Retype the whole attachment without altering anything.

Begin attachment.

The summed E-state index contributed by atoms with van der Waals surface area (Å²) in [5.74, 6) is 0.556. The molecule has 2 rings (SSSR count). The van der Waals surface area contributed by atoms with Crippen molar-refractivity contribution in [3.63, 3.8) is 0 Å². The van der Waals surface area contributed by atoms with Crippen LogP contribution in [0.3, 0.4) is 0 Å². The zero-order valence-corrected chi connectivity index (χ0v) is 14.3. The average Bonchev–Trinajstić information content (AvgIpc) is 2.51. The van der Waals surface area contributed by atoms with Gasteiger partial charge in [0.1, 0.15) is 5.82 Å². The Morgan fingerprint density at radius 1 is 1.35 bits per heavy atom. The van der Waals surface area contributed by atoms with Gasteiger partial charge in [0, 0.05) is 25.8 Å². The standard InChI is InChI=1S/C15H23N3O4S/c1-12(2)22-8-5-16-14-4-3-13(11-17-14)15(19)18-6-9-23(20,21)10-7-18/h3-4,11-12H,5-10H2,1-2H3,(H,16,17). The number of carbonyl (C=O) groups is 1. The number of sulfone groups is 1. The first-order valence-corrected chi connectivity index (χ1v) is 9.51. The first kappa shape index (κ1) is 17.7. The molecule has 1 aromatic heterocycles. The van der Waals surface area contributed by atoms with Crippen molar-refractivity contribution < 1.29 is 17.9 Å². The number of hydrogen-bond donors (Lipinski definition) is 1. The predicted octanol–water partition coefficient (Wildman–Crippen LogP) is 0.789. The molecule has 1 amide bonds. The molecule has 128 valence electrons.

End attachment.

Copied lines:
The summed E-state index contributed by atoms with van der Waals surface area (Å²) in [5.74, 6) is 0.556. The molecule has 2 rings (SSSR count). The van der Waals surface area contributed by atoms with Crippen molar-refractivity contribution in [3.63, 3.8) is 0 Å². The van der Waals surface area contributed by atoms with Crippen LogP contribution in [0.3, 0.4) is 0 Å². The zero-order valence-corrected chi connectivity index (χ0v) is 14.3. The average Bonchev–Trinajstić information content (AvgIpc) is 2.51. The van der Waals surface area contributed by atoms with Gasteiger partial charge in [0.1, 0.15) is 5.82 Å². The Morgan fingerprint density at radius 1 is 1.35 bits per heavy atom. The van der Waals surface area contributed by atoms with Gasteiger partial charge in [0, 0.05) is 25.8 Å². The standard InChI is InChI=1S/C15H23N3O4S/c1-12(2)22-8-5-16-14-4-3-13(11-17-14)15(19)18-6-9-23(20,21)10-7-18/h3-4,11-12H,5-10H2,1-2H3,(H,16,17). The number of carbonyl (C=O) groups is 1. The number of sulfone groups is 1. The first-order valence-corrected chi connectivity index (χ1v) is 9.51. The first kappa shape index (κ1) is 17.7. The molecule has 1 aromatic heterocycles. The van der Waals surface area contributed by atoms with Crippen molar-refractivity contribution < 1.29 is 17.9 Å². The number of hydrogen-bond donors (Lipinski definition) is 1. The predicted octanol–water partition coefficient (Wildman–Crippen LogP) is 0.789. The molecule has 1 amide bonds. The molecule has 128 valence electrons.